Operating with the Boss: The story of the drill

An excerpt from Burning the Short White Coat: A Story of Becoming a Woman Doctor.

Chief’s pager went off and he looked at me.

“It’s time to go down to the OR,” he said. “Just because you dated Dr. Lawson doesn’t mean we are going to give you special treatment or anything.”

“I wasn’t asking for any,” I said. The gossip session was over.

We dumped our breakfast trays into the overflowing cafeteria trash and headed to the operating rooms on the second floor.

“Listen, Chief, we are going to a surgery with the Boss right now. Just keep quiet, don’t speak unless spoken to, and stay out of his way.”

The thought of operating with the Boss frightened me. Everyone knew who the Boss was: He was the king of the hospital and the grandfather of the neurosurgery program at my medical school. He was well-known across the globe and had traveled to obscure parts of the world, such as Uganda and Peru, training doctors to perform neurosurgery. He was also well-known for another thing: his temper. When the Boss passed by you in the hall, you moved as close to the wall opposite him as possible and put your head down for fear of catching a glimpse of the fire burning in his eyes.

We walked into OR #3 to find the patient lying on the operating room table, intubated (put to sleep). The anesthesiology resident fumbled with a syringe full of milky fluid. Her expression was guarded and she trembled.

“Last time she worked with the Boss, he threw her out for incompetence and she cried in front of him,” Chief whispered into my ear.

My heart rate increased and I imagined my face was white as a ghost. The Boss entered the room and discussed the case with Chief. Even though he was only about 5 feet, 10 inches tall, he seemed to tower over everyone in the room. After a few moments, he looked over in my direction.

“Who’s this purdy young lady here?” he asked.

“That’s Miss Gallagher, Boss. She will be with us for two weeks,” Chief answered.

“Two weeks. Can’t see much in two weeks. We’ll have you scrub in today, help out with the surgery,” he said, while shaking my hand.

We scrubbed our hands, put on our blue gowns and latex gloves, and walked over to the patient.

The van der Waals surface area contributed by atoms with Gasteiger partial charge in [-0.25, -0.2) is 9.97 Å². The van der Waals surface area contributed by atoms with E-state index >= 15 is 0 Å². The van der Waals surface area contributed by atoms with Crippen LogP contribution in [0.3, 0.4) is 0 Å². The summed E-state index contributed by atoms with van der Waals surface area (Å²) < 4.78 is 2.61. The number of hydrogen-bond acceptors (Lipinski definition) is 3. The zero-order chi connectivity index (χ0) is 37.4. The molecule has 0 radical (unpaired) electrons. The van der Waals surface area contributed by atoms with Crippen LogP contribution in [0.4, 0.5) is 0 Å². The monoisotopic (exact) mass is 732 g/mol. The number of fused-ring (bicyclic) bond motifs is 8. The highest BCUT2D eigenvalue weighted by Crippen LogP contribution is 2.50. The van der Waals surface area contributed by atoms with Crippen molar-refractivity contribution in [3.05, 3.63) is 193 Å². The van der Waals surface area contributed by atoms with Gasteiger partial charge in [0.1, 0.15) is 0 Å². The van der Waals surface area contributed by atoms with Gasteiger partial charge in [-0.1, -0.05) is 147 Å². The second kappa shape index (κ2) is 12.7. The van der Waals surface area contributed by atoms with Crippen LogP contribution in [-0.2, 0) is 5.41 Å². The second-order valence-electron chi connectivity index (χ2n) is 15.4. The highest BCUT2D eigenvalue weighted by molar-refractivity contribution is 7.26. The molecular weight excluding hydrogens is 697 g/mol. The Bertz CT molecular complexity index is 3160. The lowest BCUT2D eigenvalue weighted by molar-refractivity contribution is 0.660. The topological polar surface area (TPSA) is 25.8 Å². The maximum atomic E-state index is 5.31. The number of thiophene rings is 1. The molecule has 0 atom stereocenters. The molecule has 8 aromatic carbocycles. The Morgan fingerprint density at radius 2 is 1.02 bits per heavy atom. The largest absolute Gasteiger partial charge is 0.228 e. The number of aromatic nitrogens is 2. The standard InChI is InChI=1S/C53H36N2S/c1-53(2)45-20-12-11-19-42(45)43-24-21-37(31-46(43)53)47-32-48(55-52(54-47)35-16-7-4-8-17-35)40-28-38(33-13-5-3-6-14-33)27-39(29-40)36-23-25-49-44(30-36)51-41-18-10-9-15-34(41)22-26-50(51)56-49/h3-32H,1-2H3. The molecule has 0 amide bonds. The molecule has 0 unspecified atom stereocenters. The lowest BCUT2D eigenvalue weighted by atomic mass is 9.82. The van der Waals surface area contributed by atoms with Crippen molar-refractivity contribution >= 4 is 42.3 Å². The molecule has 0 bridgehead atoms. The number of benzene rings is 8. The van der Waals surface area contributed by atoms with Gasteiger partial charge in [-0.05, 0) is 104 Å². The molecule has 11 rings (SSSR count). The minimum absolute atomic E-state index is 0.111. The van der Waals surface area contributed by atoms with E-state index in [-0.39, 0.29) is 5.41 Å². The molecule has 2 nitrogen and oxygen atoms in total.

“Now you see, Miss Gallagher, this here is a 53-year-old man with a meningioma in his brain noted to be about three centimeters on the CT scan,” he said in a thick Southern drawl as he placed towels around the surgical field and covered most of the man’s head, except for a field about 8 inches wide and 6 inches long on his scalp. The hair had been shaved off in this area.

Boss inserted local anesthetic with a syringe into the patient’s scalp in the area where he planned to cut. “This will help prevent the bleeding,” he said.

“Scalpel to Chief,” he ordered. Chief picked up the scalpel and made a linear slice across the patient’s scalp.

“Chief,” Chief said to me, “What are you doing? You’re supposed to be helping us out. Grab the suction.”

The surgical technician handed me the suction, and I sucked the oozing blood away from the incision site. Boss and Chief pushed the edges of the scalp off of the bone on the patient’s skull and placed plastic holders on the edges of the scalp. The patient’s scalp had been opened up to the skull almost as much as the entire surgical field. I saw the hard, white surface of the skull clearly. They tied the edges of the scalp back to open the field up more and drew a square on the skull with a sterile permanent marker.

“Drill,” Chief ordered. He grabbed some of the accessory tools to the drill and adjusted the assembly for a few minutes. The drill sounded, “Rrrmm … rrrmmm … rrrmmm ….”

He placed the drill-head up to the edge of the skull and it started to work for a few seconds, when all of a sudden, the motor sounded as though it shorted out.

“God dammit, holy Jesus!” screamed the Boss. He was angry, his eyes glazed over and a huge scowl on his face. I flinched at the sight of him. I thought he was going to swallow me alive.

“All this crap, this piece of shit. I don’t know how many times I told those idiots down in central supply that we do not want this drill, this is a bad drill. Goddamn idiots. And what do they do, they send us the same damn drill. Piece of shit!”

With that, he took the drill out of Chief’s hands, unplugged it from the wall, and threw it across the room. It shattered into pieces.

“We’ll see if they try to give us the same damn drill next time,” he said with a grin. Everyone was silent, in awe that he had destroyed an expensive piece of medical equipment.

The Boss looked over at the nurse and yelled, “Well, what are you waiting for? Go and get me another one. And hurry, we’ve already opened!”

The nurse ran out of the room. We stood there, in silence, and waited for half an hour. The anesthesiology resident did not dare look up at the Boss. I tried to lodge myself as far behind them as possible, so as not to draw any type of attention to myself.

The new drill was plugged in, and we were back in business. Chief fired up the drill and handed me an irrigation bottle.

Eve Shvidler is an obstetrician-gynecologist and author of Burning the Short White Coat: A Story of Becoming a Woman Doctor.

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